Heat illiteracy in Asia: Are cities prepared for climate-induced heatwaves?

As extreme heat events become more frequent, Asian cities are under pressure to protect their most vulnerable citizens.

The impacts of heatwaves in Southeast Asia’s largest cities are intensified by the urban heat island (UHI) effect – a phenomenon that describes higher temperatures in cities than in rural areas. Image: JC Gellidon, CC BY-SA 3.0, via Unsplash.

With several Asian cities hitting their hottest day on record last month, questions have been raised about the preparedness of one of the world’s most climate-vulnerable regions to climate-induced extreme heat.

Asia is warming at a faster rate than the global average, according to the World Meteorological Organisation (WMO). In the last month alone, Vientiane (43.2°C) in Laos, Vietnam’s capital of Hanoi (40.4°C) and Metro Manila (38.8°C) in the Philippines all sweltered through their hottest April day in recorded history.

The extended dry spell affected much of South and Southeast Asia in April and May, reaching as far west as Bangladesh and eastern India, and north to southern China, reported WMO secretary-general Celeste Saulo.

Saulo said that “climate change [has] exacerbated the frequency and severity” of prolonged heatwaves in the region, impacting economies and human lives in the process.

Increased heat exposure has already started to impact human health in the region. In Mandalay, central Myanmar, some 50 individuals reportedly died due to heat stress in April alone after the city’s temperature hit 48.2°C. In the Philippines, the Health department has so far documented 77 cases of heat-related illnesses in 2024.

Dr Eleni Myrivili, the United Nations Human Settlements Programme’s first-ever global chief heat officer, described heatwaves as a “silent killer” after being appointed to the post last year.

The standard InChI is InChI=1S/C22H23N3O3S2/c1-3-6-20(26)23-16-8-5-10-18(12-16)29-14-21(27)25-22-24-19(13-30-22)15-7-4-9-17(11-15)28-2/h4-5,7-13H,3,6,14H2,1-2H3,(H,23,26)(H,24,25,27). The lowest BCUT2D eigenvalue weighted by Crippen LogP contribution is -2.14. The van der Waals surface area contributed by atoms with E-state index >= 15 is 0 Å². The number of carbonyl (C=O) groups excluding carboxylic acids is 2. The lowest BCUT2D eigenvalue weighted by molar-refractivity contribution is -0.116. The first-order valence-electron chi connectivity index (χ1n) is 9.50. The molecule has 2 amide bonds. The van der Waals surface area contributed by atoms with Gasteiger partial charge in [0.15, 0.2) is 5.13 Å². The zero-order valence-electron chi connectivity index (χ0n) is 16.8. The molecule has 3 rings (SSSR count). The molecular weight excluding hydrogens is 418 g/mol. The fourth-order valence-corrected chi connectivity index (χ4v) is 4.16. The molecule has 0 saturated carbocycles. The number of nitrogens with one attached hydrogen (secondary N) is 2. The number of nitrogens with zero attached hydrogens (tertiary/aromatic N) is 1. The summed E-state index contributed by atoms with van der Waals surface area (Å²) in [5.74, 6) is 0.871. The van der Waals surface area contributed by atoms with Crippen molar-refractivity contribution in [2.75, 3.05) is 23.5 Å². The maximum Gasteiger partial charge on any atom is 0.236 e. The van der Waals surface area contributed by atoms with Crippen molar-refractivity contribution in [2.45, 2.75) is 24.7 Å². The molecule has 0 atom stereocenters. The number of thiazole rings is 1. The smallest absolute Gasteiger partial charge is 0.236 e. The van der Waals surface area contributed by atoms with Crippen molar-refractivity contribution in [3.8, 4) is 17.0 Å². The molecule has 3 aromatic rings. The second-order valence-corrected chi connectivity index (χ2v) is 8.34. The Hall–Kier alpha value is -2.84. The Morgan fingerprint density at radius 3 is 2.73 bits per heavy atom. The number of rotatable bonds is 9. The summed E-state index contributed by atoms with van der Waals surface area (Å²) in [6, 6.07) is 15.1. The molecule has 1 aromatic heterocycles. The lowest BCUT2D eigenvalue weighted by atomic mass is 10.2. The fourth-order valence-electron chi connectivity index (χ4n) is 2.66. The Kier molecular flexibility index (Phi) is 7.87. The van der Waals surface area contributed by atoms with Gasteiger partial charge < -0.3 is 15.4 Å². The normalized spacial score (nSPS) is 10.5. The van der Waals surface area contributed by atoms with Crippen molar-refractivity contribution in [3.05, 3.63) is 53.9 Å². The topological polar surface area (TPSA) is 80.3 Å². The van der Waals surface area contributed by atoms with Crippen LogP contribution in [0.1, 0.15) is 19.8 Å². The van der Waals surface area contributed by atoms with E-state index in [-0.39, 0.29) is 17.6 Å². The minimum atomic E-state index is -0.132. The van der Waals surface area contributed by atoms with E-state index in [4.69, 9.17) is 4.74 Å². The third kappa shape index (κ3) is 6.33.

According to a study by Monash University in Malaysia, annual heat-related mortality in Southeast Asia is projected to increase by 295 per cent by 2030 if no interventions are implemented. 

Planning for heat

“Health impacts are the most crucial challenge of the heat action plan,” Dr Upasona Ghosh, assistant professor at the Indian Institute of Public Health in Bhubaneswar, told Eco-Business.

Ghosh is part of the team that drafted heat action plans (HAP) for the city of Bhubaneswar and the state of Odisha

First adopted in India about a decade ago, HAPs are guidance documents prepared by state, district, and city governments to help them prepare for and respond to the economically damaging and life-threatening impacts of heatwaves. 

With South Asia plagued by annual droughts, heat action plans have proven pivotal in reducing the adverse impacts of prolonged dry spells on public health in the region. A key function of HAPs is to direct scarce healthcare, financial, infrastructural and water resources to the most vulnerable people to extreme heat.

Key to the development of a heat action plan is mapping the most vulnerable pockets within a locality and ensuring these people have access to resources to help them manage the heat, explained Ghosh.

Excessive heat during work creates occupational health risks. The International Labour Organisation estimates that economic losses from heat stress-induced productivity declines could reach US$2,400 billion by 2030 – disproportionately affecting low-income and climate-vulnerable countries.

For decades, the intersection of climate and health has fallen between the cracks of national and intergovernmental processes.

Jess Beagley, policy lead, Global Climate and Health Alliance

Ghosh noted that identifying high-risk sectors and areas within cities allows for targeted interventions to reduce heat exposure and promote adaptive measures. This targeted approach ensures that resources are directed where they are most needed, protecting the most vulnerable populations.